Congo-Kinshasa: New Urgency to Talks With M23 Rebels

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Photo: Sylvain Liechti/UN
M23 rebels in Goma.

There is a new urgency to the latest round of talks in Kampala between the government of the Democratic Republic of Congo and its foes in the M23 rebel group.

For several months the parties have been going around in circles on issues ranging from from a comprehensive political transition to the building of supermarkets in eastern Congo. However, the current talks come just before a United Nations force with a broader mandate begins operations.

The Kampala talks encompass several elements of previously failed peace processes in the region. Notably, local civil society is not participating, and the underlying causes of the conflict are not being addressed.

Moreover, the M23 is attempting to use the talks as the last available vehicle to circumvent accountability for rebellion and war crimes, and Rwanda likely wants to ensure that M23 officers stay in the Kivus. M23 may try to cut a deal to protect its top leaders, maintaining an impunity that will lead to continuing insecurity for communities in eastern Congo.

To achieve progress, the talks should include a benchmark that is already laid out in the peace framework that was signed by 11 regional states and the United Nations Secretary-General, Ban Ki-moon in February. UN envoy Mary Robinson should urge nations in the region to agree on a partnership with the UN Intervention Brigade to address the fact that armed groups, such as M23 and the Rwandan rebels organized in the FDLR (Democratic Forces for the Liberation of Rwanda) , pose risks to regional security. Talks with the armed groups should be part of a strategy to address these concerns.

If the Kampala talks go forward before that mechanism is set up, they must at least meet certain accountability benchmarks if they are to have a durable impact on peace and security in eastern Congo.

In particular, two main changes must be made in the approach to the talks, and it should be up to the Ugandan and other regional governments, Robinson and key policymakers in the U.S. to make them.

First, the only way an agreement will be legitimate and sustainable is if senior M23 leaders accused of war crimes are held accountable for their actions. Previous peace accords for the eastern Congo have created loopholes for war criminals and corrupt public officials. For example, a 2009 deal made rebel leader Bosco "The Terminator" Ntaganda, whom the International Criminal Court had already indicted, a general in Congo's army.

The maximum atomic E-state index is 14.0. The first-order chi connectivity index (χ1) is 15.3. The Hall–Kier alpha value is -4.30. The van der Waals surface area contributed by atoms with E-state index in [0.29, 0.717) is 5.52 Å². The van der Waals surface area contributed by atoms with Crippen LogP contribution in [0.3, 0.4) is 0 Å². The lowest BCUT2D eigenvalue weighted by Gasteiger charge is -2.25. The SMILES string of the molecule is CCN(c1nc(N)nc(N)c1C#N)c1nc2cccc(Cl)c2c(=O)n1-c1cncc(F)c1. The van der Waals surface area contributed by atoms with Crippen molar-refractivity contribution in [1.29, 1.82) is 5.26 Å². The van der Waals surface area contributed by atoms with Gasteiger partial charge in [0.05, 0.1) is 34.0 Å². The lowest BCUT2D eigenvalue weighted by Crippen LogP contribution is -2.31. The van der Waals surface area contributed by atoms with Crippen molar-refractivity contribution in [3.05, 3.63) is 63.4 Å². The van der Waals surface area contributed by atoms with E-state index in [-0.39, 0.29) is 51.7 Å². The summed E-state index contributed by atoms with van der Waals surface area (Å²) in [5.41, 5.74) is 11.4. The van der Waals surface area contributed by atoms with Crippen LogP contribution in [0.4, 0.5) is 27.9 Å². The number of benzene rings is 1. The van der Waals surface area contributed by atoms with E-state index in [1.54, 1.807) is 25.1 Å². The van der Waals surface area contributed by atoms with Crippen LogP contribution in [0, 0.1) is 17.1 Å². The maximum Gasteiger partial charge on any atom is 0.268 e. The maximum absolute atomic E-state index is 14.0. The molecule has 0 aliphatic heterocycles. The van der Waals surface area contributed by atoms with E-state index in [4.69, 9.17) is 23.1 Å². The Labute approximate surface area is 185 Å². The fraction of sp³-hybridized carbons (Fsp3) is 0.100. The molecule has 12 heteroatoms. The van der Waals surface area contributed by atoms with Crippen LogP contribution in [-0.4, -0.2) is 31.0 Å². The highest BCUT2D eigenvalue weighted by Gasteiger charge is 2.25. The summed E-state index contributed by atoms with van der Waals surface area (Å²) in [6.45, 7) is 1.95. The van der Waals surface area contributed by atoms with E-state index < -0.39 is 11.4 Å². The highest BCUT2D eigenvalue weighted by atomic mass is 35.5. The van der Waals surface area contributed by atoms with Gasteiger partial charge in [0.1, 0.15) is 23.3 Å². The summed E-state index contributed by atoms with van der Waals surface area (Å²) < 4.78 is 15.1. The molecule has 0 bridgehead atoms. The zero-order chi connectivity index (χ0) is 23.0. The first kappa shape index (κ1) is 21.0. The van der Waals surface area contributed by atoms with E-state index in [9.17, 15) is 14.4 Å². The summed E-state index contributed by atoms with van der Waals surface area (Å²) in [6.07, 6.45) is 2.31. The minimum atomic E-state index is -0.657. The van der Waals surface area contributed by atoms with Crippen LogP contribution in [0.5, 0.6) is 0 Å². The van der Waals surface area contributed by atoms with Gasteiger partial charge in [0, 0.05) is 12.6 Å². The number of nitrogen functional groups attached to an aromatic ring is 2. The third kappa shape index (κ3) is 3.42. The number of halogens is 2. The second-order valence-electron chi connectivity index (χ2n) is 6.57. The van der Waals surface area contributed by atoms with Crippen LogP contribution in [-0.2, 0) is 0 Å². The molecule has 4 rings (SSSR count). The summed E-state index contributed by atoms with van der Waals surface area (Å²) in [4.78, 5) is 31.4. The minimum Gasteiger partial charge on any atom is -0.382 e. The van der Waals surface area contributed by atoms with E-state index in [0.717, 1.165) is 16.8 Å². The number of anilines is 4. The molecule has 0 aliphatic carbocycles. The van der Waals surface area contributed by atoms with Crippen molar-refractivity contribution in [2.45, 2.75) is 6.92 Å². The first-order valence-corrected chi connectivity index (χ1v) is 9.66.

Twelve M23 leaders are currently under indictment for war crimes by the Congolese government, and they should not be given amnesty. An M23-DR Congo accord should specify that indicted war criminals be brought to justice, not reintegrated into the army. Robinson's recent statement on guiding principles for the talks was helpful, pointing the way toward accountability.

The indicted M23 leaders would likely not receive a fair trial in Congo, given the corruption in the justice system, so a better outcome would be to have them handed over for trial to a third country where universal jurisdiction applies.

Meanwhile, rank-and-file M23 troops should be allowed back into the Congolese army but deployed outside the Kivus, since their presence there would cause further conflict. Any redeployment should go hand-in-hand with enhanced monitoring of troop movements in border areas.

Second, the talks must be coupled with fundamental reforms and wider negotiations that address the real drivers of why the war has gone on for so long.

Kinshasa and the regional governments agreed to democratization, economic and security reforms when they signed the framework agreement in February. It is now up to Robinson and the new United States envoy to the region, Russ Feingold, to help broker talks on regional economic integration and security issues - mainly between the DR Congo, Rwanda and Uganda - as well as to ensure that Kinshasa makes good on serious army and democracy reforms, such as the holding of long overdue local elections.

Robinson and her team have a difficult task ahead of them in Kampala, but it is critical that they stay on track. While she should encourage the parties to work constructively, the opportunity presented through the new UN framework calls for tactics that break the mold of past efforts. It is essential that pressure be applied through existing channels of communication with the International Conference on the Great Lakes Region and the Congolese government to ensure that the issues are addressed with transparency, accountability and inclusivity.

If the lessons of failed past peace processes are not learned now, the new diplomatic investments will have been a waste of time, and eastern Congo will sink back into turmoil and large-scale violence.

Aaron Hall is a Nairobi-based field consultant for the Enough Project in Washington, DC, where Sasha Lezhnev is senior policy analyst.

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